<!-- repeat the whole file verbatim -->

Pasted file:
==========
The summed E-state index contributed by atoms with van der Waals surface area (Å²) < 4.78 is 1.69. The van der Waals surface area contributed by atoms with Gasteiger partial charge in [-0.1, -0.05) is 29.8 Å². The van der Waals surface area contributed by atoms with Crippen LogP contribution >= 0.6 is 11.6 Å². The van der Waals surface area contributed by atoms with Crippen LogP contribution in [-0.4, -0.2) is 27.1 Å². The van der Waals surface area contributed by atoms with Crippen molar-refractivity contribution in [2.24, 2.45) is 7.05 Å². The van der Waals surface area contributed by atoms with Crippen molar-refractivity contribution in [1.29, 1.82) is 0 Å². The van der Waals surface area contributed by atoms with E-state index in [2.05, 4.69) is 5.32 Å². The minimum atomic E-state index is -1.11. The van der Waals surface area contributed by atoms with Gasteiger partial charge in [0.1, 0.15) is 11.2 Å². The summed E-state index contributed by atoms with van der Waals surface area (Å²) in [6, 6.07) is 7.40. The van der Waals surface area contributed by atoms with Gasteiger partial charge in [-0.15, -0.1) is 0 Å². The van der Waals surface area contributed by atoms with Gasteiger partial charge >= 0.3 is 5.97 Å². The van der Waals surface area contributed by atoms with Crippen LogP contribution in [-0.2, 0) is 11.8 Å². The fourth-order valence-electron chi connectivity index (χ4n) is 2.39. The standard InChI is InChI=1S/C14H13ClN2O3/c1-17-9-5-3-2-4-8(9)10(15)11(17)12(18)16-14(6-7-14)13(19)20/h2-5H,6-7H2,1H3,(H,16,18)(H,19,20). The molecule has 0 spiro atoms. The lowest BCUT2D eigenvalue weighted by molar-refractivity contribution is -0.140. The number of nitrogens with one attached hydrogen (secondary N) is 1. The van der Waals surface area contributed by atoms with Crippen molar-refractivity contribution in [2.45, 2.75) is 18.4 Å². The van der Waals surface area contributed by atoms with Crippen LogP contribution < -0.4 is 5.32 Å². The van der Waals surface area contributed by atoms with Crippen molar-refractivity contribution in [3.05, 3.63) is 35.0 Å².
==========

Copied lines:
The summed E-state index contributed by atoms with van der Waals surface area (Å²) < 4.78 is 1.69. The van der Waals surface area contributed by atoms with Gasteiger partial charge in [-0.1, -0.05) is 29.8 Å². The van der Waals surface area contributed by atoms with Crippen LogP contribution >= 0.6 is 11.6 Å². The van der Waals surface area contributed by atoms with Crippen LogP contribution in [-0.4, -0.2) is 27.1 Å². The van der Waals surface area contributed by atoms with Crippen molar-refractivity contribution in [2.24, 2.45) is 7.05 Å². The van der Waals surface area contributed by atoms with Crippen molar-refractivity contribution in [1.29, 1.82) is 0 Å². The van der Waals surface area contributed by atoms with E-state index in [2.05, 4.69) is 5.32 Å². The minimum atomic E-state index is -1.11. The van der Waals surface area contributed by atoms with Gasteiger partial charge in [0.1, 0.15) is 11.2 Å². The summed E-state index contributed by atoms with van der Waals surface area (Å²) in [6, 6.07) is 7.40. The van der Waals surface area contributed by atoms with Gasteiger partial charge in [-0.15, -0.1) is 0 Å². The van der Waals surface area contributed by atoms with Gasteiger partial charge >= 0.3 is 5.97 Å². The van der Waals surface area contributed by atoms with Crippen LogP contribution in [-0.2, 0) is 11.8 Å². The fourth-order valence-electron chi connectivity index (χ4n) is 2.39. The standard InChI is InChI=1S/C14H13ClN2O3/c1-17-9-5-3-2-4-8(9)10(15)11(17)12(18)16-14(6-7-14)13(19)20/h2-5H,6-7H2,1H3,(H,16,18)(H,19,20). The molecule has 0 spiro atoms. The lowest BCUT2D eigenvalue weighted by molar-refractivity contribution is -0.140. The number of nitrogens with one attached hydrogen (secondary N) is 1. The van der Waals surface area contributed by atoms with Crippen molar-refractivity contribution in [2.45, 2.75) is 18.4 Å². The van der Waals surface area contributed by atoms with Crippen LogP contribution < -0.4 is 5.32 Å². The van der Waals surface area contributed by atoms with Crippen molar-refractivity contribution in [3.05, 3.63) is 35.0 Å².